Want to really frustrate most software administrators? Ask them to calculate the ROI of a future software implementation. This notoriously complex calculation is one of those business school formulas that gets thrown around a bunch because it sounds really impressive, but is there really any way to know the potential benefits of a new software?

Turns out, it depends. Calculating the rate of error in your ROI calculations is even more complicated than figuring the actual ROI. And yet, many companies require an ROI estimate before a software purchase can happen. That’s why we’ve put together this quick and simple (as simple as possible) overview of how to calculate the ROI of your project management software purchase.

The ROI calculation

During the project management software research process, you’ll likely have 2 sets of ROI calculations: the estimated and the actual ROI. Estimate conservatively to give stakeholders a sense of what they can expect from their investment in the new software. Then go ahead and wow them with your actual ROI after your team gets up to speed on the new software.

Here’s the basic ROI formula:

ROI= (Return-Cost of implementation) / Cost of implementation

Simple, right? You’re looking at the net return divided by the cost of implementation. For our purposes and to get a better understanding of the long-term value of your project management software ROI, we’re going to use total cost of ownership (TCO) in place of cost of implementation. So:

ROI = (Return – TCO) / TCO

Usually, this number is presented as a percentage. But both Return and TCO are broad calculations, so you need some solid numbers in place to ground your ROI calculation.

Gather your metrics

Take stock and make note of key metrics that indicate how your team manages their current, pre-new-software projects. Once you purchase and get everyone going on the new software, gather data on how those metrics change. Set up a place to track these quantitative and qualitative metrics-like a data visualization tool, BI software, or in the reporting module of your PM software-as your software implementation begins.

  • Revenue: Make note of revenue before and after implementation. In terms of calculating ROI for a project management purchase, you’ll want to gather revenue metrics for the company as a whole only if you’re implementing the PM software across the whole company, otherwise use departmental or team revenue metrics.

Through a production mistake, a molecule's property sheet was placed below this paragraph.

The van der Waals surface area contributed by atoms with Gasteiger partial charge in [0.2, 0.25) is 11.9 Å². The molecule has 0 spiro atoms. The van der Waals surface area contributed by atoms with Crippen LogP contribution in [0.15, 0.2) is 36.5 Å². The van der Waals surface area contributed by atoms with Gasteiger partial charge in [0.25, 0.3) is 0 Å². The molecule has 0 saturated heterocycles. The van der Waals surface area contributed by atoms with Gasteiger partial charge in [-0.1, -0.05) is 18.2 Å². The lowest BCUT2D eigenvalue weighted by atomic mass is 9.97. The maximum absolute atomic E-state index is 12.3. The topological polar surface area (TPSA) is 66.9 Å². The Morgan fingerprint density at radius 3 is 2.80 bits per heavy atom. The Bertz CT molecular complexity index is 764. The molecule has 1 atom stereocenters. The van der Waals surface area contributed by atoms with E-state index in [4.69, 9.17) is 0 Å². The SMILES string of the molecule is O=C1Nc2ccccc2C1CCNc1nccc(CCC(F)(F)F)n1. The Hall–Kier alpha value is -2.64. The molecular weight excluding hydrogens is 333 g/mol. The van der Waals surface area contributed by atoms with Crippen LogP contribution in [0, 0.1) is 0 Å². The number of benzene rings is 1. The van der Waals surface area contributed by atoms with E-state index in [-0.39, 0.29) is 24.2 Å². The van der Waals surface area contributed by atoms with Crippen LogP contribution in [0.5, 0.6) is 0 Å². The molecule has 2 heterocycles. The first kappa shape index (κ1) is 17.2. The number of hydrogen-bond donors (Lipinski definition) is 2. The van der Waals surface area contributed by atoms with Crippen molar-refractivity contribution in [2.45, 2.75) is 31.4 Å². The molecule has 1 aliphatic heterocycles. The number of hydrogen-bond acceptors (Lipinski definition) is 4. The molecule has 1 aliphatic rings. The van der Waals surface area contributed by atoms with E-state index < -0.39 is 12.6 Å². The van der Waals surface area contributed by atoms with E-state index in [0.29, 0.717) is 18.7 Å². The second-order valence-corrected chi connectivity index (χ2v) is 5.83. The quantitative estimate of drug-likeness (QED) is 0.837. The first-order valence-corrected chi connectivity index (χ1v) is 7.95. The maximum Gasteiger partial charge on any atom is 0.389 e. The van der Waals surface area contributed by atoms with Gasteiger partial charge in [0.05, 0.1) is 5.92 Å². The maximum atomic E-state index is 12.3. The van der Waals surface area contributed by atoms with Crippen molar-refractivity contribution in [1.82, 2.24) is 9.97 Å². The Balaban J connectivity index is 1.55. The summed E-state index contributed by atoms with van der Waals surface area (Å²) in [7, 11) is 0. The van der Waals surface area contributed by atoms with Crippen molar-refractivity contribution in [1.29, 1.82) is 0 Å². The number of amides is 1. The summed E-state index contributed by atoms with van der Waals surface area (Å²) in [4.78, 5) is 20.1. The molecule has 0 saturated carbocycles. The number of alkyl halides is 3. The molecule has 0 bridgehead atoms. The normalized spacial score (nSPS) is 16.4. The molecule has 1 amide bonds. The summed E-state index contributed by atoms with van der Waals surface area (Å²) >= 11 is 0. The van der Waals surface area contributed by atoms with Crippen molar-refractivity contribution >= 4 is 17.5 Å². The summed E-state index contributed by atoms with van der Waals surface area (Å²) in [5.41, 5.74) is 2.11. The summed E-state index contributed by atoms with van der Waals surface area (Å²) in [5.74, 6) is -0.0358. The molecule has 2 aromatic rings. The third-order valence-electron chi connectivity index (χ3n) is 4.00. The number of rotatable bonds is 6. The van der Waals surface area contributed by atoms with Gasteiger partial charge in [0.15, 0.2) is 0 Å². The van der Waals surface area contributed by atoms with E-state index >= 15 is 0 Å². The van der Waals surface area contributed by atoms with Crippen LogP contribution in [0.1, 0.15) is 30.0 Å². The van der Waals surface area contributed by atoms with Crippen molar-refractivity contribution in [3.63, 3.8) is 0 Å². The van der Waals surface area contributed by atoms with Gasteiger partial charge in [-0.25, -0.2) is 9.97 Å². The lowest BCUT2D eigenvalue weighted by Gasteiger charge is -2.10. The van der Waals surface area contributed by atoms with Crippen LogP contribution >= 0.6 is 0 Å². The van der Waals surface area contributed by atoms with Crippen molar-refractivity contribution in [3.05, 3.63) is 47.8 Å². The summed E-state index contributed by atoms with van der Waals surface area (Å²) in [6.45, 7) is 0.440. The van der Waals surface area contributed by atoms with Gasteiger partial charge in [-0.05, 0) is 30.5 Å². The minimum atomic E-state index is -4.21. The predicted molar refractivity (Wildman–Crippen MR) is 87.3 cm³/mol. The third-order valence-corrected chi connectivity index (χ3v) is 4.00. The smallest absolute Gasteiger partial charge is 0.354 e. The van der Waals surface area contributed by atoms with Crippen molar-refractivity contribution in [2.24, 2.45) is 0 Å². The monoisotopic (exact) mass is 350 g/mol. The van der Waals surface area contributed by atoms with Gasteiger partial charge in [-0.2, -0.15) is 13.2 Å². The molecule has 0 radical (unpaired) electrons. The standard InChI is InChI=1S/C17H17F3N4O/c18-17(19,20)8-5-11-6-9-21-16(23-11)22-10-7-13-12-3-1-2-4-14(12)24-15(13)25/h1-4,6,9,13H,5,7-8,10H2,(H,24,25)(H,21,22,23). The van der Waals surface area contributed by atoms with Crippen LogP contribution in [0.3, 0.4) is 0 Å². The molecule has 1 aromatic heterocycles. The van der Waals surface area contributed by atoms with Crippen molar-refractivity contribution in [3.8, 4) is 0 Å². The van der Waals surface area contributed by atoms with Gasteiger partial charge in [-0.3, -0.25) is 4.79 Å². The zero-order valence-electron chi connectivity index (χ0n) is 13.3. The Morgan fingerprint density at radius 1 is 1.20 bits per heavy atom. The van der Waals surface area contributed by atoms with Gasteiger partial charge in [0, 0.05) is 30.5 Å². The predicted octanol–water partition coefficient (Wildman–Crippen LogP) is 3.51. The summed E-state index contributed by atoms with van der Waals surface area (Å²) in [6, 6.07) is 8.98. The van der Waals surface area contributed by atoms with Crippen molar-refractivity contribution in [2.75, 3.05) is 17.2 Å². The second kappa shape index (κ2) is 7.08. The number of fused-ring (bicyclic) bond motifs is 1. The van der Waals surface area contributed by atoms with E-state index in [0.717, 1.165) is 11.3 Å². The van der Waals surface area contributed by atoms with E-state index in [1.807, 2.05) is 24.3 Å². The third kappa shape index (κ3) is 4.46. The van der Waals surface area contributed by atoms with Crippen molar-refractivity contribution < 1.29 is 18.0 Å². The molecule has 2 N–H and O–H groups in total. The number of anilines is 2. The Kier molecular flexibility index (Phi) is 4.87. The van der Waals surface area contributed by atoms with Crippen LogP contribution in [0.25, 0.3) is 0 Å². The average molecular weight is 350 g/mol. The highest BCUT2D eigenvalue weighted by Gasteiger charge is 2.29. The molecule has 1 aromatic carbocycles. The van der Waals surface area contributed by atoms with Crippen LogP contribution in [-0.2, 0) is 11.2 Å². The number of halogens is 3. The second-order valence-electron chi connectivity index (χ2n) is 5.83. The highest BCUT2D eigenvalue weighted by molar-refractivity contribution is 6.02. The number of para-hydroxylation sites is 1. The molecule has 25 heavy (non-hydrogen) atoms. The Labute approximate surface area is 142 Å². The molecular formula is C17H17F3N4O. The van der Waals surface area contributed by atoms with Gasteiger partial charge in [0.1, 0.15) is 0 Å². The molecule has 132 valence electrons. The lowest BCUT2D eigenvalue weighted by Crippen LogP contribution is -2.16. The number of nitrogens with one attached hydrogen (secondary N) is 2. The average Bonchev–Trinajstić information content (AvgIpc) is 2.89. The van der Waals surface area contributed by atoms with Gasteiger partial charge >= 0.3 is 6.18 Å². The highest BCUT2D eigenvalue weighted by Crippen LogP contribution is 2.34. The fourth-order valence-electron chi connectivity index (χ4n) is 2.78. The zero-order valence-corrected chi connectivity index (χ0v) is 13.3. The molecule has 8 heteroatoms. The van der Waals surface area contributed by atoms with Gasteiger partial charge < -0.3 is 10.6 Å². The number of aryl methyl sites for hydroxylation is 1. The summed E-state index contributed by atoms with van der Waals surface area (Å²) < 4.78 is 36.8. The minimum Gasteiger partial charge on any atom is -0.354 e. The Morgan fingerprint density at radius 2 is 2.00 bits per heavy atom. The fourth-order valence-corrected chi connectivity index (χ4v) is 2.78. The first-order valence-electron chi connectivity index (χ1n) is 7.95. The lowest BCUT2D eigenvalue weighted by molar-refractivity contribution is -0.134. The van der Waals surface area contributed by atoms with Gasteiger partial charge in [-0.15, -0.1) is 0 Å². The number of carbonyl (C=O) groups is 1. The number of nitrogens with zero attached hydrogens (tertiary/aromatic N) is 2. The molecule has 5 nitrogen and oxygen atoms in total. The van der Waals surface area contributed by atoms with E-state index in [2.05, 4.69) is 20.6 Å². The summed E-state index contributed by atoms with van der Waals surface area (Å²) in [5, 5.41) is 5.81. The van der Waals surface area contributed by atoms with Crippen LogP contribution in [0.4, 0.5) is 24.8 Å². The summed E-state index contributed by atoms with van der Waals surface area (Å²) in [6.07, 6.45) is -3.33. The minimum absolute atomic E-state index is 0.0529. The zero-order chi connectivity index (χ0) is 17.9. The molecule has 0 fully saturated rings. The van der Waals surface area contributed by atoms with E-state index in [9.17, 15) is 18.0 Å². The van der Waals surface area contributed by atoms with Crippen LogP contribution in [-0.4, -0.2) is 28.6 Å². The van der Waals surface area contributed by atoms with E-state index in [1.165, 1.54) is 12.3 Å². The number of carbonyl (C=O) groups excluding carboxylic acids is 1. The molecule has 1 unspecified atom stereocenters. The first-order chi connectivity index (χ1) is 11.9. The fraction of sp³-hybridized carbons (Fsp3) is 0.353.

• Labor wages for time spent on each project
  • Supplies: physical resources and technology investments
  • Process improvements: time to complete projects, number of employees working on each project, number of steps to complete projects, repeatability. Start off with a pre-implementation baseline for each of these metrics, and collect data for those same metrics after your team uses the project management software for a little while.

Having these and other key metrics will help you calculate your actual ROI after implementation and ramp-up are complete.

Calculate the return

After implementation, subtract your pre-purchase metrics from post-purchase. This will give you your return. Immediately after purchase and onboarding, your return may be low, but if you continue to track your metrics, you should start seeing increased returns as team members learn the software and start improving their own processes.  

Total cost of ownership

Your implementation has lots of key parts you’ll want to include in the ROI calculation for your new project management software. The more detailed you can make your TCO calculation, the more accurately you’ll be able to calculate your ROI.

The benefit of using TCO over cost of implementation is its accuracy-cost of implementation generally only takes into account the cost of the software plus immediate training, whereas TCO gets closer to your actual spend.

Take into account:

  • Price of software
  • Cost of training (materials + lost time)
  • Onboarding
  • Support
  • Maintenance
  • Upgrades (especially for on-premise software)

Sounds like a lot, right? Well, again, it’s the TOTAL cost of ownership. We’re looking for what the whole thing costs you after implementation.

Don’t freak out if this number is big. The hope is that with the implementation of the software and the cost savings or increased revenue you get from all your newfound organization and efficiency, you’ll actually make up the TCO pretty quickly.

Finding the best project management software

Calculating an estimated and actual ROI for your project management software is just one of several important steps in your project management software purchase. TechnologyAdvice is here to help with the best project management software reviews, recommendations, and resources to help you find your best fit software. Check out our other project management software resources, or give us a call at 877.702.2082 to get fast, free software recommendations based on your company’s requirements.